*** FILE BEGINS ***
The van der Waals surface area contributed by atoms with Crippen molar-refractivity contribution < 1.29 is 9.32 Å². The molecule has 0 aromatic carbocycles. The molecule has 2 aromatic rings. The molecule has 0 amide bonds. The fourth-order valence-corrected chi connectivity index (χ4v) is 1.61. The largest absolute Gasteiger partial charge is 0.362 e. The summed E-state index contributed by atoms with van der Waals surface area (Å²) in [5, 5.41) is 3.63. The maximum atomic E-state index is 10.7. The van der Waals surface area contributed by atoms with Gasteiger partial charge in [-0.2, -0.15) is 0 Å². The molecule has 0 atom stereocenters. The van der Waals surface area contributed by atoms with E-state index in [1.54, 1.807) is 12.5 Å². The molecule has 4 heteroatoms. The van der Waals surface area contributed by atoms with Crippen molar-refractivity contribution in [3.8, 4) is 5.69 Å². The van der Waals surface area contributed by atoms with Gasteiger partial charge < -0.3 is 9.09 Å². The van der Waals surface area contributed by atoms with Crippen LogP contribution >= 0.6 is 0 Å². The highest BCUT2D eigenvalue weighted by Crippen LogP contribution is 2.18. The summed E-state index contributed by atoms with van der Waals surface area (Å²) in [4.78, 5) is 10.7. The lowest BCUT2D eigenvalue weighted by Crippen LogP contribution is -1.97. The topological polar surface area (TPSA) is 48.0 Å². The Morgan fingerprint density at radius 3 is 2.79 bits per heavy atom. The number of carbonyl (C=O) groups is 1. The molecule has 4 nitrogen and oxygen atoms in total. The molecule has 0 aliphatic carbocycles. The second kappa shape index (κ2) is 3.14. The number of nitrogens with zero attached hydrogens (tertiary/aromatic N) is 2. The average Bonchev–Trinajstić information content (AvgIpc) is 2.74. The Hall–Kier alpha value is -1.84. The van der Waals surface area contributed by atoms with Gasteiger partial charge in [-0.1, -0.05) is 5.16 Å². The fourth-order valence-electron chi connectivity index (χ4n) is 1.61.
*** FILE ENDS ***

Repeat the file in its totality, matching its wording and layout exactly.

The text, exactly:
The van der Waals surface area contributed by atoms with Crippen molar-refractivity contribution < 1.29 is 9.32 Å². The molecule has 0 aromatic carbocycles. The molecule has 2 aromatic rings. The molecule has 0 amide bonds. The fourth-order valence-corrected chi connectivity index (χ4v) is 1.61. The largest absolute Gasteiger partial charge is 0.362 e. The summed E-state index contributed by atoms with van der Waals surface area (Å²) in [5, 5.41) is 3.63. The maximum atomic E-state index is 10.7. The van der Waals surface area contributed by atoms with Gasteiger partial charge in [-0.2, -0.15) is 0 Å². The molecule has 0 atom stereocenters. The van der Waals surface area contributed by atoms with E-state index in [1.54, 1.807) is 12.5 Å². The molecule has 4 heteroatoms. The van der Waals surface area contributed by atoms with Crippen molar-refractivity contribution in [3.8, 4) is 5.69 Å². The van der Waals surface area contributed by atoms with Gasteiger partial charge < -0.3 is 9.09 Å². The van der Waals surface area contributed by atoms with Crippen LogP contribution >= 0.6 is 0 Å². The highest BCUT2D eigenvalue weighted by Crippen LogP contribution is 2.18. The summed E-state index contributed by atoms with van der Waals surface area (Å²) in [4.78, 5) is 10.7. The lowest BCUT2D eigenvalue weighted by Crippen LogP contribution is -1.97. The topological polar surface area (TPSA) is 48.0 Å². The Morgan fingerprint density at radius 3 is 2.79 bits per heavy atom. The number of carbonyl (C=O) groups is 1. The molecule has 4 nitrogen and oxygen atoms in total. The molecule has 0 aliphatic carbocycles. The second kappa shape index (κ2) is 3.14. The number of nitrogens with zero attached hydrogens (tertiary/aromatic N) is 2. The average Bonchev–Trinajstić information content (AvgIpc) is 2.74. The Hall–Kier alpha value is -1.84. The van der Waals surface area contributed by atoms with Gasteiger partial charge in [-0.1, -0.05) is 5.16 Å². The fourth-order valence-electron chi connectivity index (χ4n) is 1.61.